Does Your Business Suffer From a Data Quality Reality Gap?

Mind the (data quality) gap

Mind the (data quality) gap

Are your data and system owners confident about the quality of their data or do they base their judgement on a combination of anecdotal evidence and finger in the air measurement?

If you are ignoring the quality of data that lies beneath the surface and are simply relying on what is staring you in the face, chances are you’re facing a data quality reality gap.

This post explores a real life example of a data quality gap and what it could mean to the financial, operational and strategic health of your business. 

I often ask data managers or data domain owners how good their data is and it often surprises me how confident most of the responses are.

“Very good, we have very few reported issues, I would say about [pick a figure from 90-100%] of our data is [spot on | perfect | excellent | correct | accurate | right]”

(Misplaced) Data Quality Confidence 

Many years ago I met with a data owner of a large inventory system who provided a typically confident response:

“We know the data is excellent because we never get any bad reports back from the field staff. If the data was poor quality we would know about it so I was surprised to hear you’re doing an audit actually, I don’t quite see the point.”

I was performing a baseline data quality assessment prior to a migration and the data owner was confused, and somewhat defensive, about my presence.

In the eyes of this data steward their data was perfect. By their benchmark.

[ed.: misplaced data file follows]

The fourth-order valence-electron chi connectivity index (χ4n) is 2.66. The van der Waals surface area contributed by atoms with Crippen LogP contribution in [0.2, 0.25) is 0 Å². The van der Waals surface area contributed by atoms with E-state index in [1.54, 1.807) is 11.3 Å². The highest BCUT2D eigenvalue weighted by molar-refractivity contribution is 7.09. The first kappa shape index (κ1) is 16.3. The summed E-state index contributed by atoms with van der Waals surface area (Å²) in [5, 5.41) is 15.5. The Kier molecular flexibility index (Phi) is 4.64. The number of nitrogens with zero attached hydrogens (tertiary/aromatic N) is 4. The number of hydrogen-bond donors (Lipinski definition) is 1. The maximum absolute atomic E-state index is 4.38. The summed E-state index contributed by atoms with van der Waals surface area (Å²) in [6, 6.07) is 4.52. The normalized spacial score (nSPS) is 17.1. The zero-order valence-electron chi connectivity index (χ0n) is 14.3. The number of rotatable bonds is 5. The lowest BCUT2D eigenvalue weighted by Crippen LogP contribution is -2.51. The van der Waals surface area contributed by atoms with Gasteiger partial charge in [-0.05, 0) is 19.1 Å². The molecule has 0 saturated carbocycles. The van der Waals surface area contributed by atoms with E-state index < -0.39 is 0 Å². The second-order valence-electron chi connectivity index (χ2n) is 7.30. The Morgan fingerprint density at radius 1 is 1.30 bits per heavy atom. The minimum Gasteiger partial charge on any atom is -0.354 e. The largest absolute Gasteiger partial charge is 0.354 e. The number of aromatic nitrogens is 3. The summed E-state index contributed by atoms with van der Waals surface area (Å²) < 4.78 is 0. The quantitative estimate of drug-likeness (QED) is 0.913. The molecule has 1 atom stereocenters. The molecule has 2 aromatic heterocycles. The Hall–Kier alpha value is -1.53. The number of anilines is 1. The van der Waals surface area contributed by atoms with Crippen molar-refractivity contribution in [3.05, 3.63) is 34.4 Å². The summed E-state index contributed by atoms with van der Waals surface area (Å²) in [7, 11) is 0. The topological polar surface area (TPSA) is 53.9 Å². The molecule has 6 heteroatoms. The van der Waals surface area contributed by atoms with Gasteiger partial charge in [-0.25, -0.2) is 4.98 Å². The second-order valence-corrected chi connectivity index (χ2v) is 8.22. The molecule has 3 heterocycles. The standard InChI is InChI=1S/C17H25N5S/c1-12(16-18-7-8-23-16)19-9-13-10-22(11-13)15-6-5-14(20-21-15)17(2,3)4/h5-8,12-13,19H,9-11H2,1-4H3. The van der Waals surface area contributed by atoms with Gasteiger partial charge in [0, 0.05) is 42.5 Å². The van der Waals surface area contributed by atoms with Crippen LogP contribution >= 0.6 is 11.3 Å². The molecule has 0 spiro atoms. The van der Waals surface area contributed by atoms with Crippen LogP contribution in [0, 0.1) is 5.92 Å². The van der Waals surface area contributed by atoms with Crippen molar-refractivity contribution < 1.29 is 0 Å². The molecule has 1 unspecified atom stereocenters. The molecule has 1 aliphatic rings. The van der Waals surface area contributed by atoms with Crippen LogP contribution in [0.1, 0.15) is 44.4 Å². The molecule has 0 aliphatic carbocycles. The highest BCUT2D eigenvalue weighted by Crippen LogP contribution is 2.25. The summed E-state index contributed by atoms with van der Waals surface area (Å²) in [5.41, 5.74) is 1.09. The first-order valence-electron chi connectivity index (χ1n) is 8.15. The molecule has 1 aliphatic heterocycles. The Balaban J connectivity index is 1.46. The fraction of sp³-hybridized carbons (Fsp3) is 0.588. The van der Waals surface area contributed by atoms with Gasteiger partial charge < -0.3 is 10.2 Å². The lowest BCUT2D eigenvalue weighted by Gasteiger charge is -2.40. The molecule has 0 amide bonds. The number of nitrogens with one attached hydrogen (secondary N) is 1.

Her metric for defective data was the amount of irate calls she received every week. As the phone never rang she assumed that the data was of high quality. The occasional visual inspection and routine maintenance also confirmed her belief that this data was of excellent quality for the job in hand.

And in many ways, she was right. The data was fit for purpose.

Localised Data Quality

Engineers would come back from their site visits and update the records, often omitting vital information. However, for their purposes the quality of data was absolutely fine.

It didn’t matter that they recorded the exact location of the asset. They had been servicing it for years so as long as they knew what building to go to and which floor to search they could easily find it.

It didn’t matter what the power rating of certain equipment was because that didn’t really relate to their job anyway.

It didn’t matter what format the unique equipment identifiers were stored in because they could still figure out which equipment related to which id simply by looking at the free form text that had been written. Sometimes the last 3 digits was all they needed, so that was all that was stored.

So the phone never rang for the data steward because there were no issues.

Until we examined the data.

What Lies Beneath

In one site we found that a system error had replicated a piece of equipment several hundred times. The steward admitted that she’d seen something similar before but that the field force obviously knew it was a mistake so ignored it.

There were over 7,000 different formats for recording one type of identifier.

A field accuracy survey of one site found that 30% of the equipment was inaccurately recorded. Expensive items of equipment were simply not registered in the database and equipment that had been decommissioned and transferred offsite was still stored as being actively in service.